In this post we give an update on Tapton House as the Civic Society sees it.
The Borough Council’s selling agents, Knight Frank, have been actively marketing Tapton House for several months and have reported some interest and viewings. The firm has now written to everyone who has expressed interest inviting a definite statement of intent if they wish to proceed.
The property remains available on one of two tenures: a 999-year lease at a peppercorn rent, or a short-term rental lease. In both cases Knight Frank have asked for details of the proposed purchaser or tenant, their intended use for the property, and any conditions a purchaser or tenant would seek before proceeding (e.g. planning permission, a building survey, or site investigation).
In the case of the sale of a 999- year lease, the firm wishes to receive a definite offer price and confirmation that funding is in place. For a short-term lease, in addition to the proposed rent, they are seeking the proposed lease length, rent reviews, repairing obligations and any option to break during the term. In both cases, not unreasonably given the nature of the property, Knight Frank wish to have some background information about the purchaser or tenant, including financial track record, and the target timescale for the completion of the sale or lease.
All this suggests that the Borough Council wish to conclude either a sale or lease as soon as possible, ideally before the winter sets in and the building is threatened by weather damage.
Even if they were not in a position to move into the property, a new owner or tenant might be better placed than the council to increase security around the mansion and its immediate grounds. This we feel is urgently needed, not least to guard against the risk of deliberate arson or accidental fire damage.
The present impasse cannot continue indefinitely or the mansion will become seriously at risk, despite the best efforts of the Borough Council to protect it. Since the agents wrote to interested parties, Tapton House has been discussed at a meeting of the Borough Council, one outcome of which is a statement by the responsible cabinet member that no decision has been made as to whether to sell the mansion and grounds and that discussions with other interested parties are continuing. This comment gives the unfortunate impression that there may be further delay in finding a solution that will guarantee the future of Tapton House.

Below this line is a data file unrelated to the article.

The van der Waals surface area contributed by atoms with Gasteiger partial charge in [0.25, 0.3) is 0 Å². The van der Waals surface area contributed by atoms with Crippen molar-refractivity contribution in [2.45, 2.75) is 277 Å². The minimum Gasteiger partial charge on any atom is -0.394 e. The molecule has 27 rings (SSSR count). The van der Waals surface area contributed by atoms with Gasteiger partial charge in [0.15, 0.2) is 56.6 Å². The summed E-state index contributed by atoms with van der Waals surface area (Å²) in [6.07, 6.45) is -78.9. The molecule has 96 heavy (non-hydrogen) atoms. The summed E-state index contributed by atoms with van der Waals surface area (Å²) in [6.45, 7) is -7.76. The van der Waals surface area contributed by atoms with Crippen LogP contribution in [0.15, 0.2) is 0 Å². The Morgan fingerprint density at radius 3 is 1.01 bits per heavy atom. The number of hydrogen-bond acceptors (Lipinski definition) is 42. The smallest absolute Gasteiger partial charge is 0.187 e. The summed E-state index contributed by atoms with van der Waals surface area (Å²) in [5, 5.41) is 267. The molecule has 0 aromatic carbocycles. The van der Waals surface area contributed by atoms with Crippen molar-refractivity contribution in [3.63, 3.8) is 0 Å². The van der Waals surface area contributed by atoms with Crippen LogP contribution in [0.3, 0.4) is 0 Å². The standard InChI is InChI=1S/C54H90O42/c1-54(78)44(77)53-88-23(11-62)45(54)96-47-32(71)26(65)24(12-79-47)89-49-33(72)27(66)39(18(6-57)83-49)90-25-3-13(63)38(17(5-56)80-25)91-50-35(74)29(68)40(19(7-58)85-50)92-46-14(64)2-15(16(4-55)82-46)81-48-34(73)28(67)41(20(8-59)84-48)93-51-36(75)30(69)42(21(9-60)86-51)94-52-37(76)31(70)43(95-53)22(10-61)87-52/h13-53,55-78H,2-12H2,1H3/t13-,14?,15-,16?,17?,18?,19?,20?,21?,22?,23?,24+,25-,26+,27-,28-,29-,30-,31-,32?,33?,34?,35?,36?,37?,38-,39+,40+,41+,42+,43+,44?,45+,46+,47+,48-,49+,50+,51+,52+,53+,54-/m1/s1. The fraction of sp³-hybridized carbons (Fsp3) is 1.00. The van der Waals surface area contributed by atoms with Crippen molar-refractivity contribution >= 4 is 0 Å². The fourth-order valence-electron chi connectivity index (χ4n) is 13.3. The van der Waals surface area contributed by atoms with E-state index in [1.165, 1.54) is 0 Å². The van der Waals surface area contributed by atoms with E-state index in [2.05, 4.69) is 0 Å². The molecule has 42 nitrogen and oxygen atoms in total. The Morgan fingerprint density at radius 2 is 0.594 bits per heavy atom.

The Civic Society takes a more pragmatic view than the Friends of Tapton House, who want to see the building and grounds remain fully in borough council hands, as we do not see this as sustainable in the future. The friends have suggested some type of community use, but we fail to see where the money would come from to keep Tapton House running in the future. This is particularly so in the current economic circumstances. Neither has there been a really workable solution on what exactly the house would be used for. However, readers may wish to visit the group’s Facebook page – https://www.facebook.com/taptonfriends – to read about their views on the property and learn about a petition that the friends have launched to keep the house and estate fully in the Borough Council’s hands.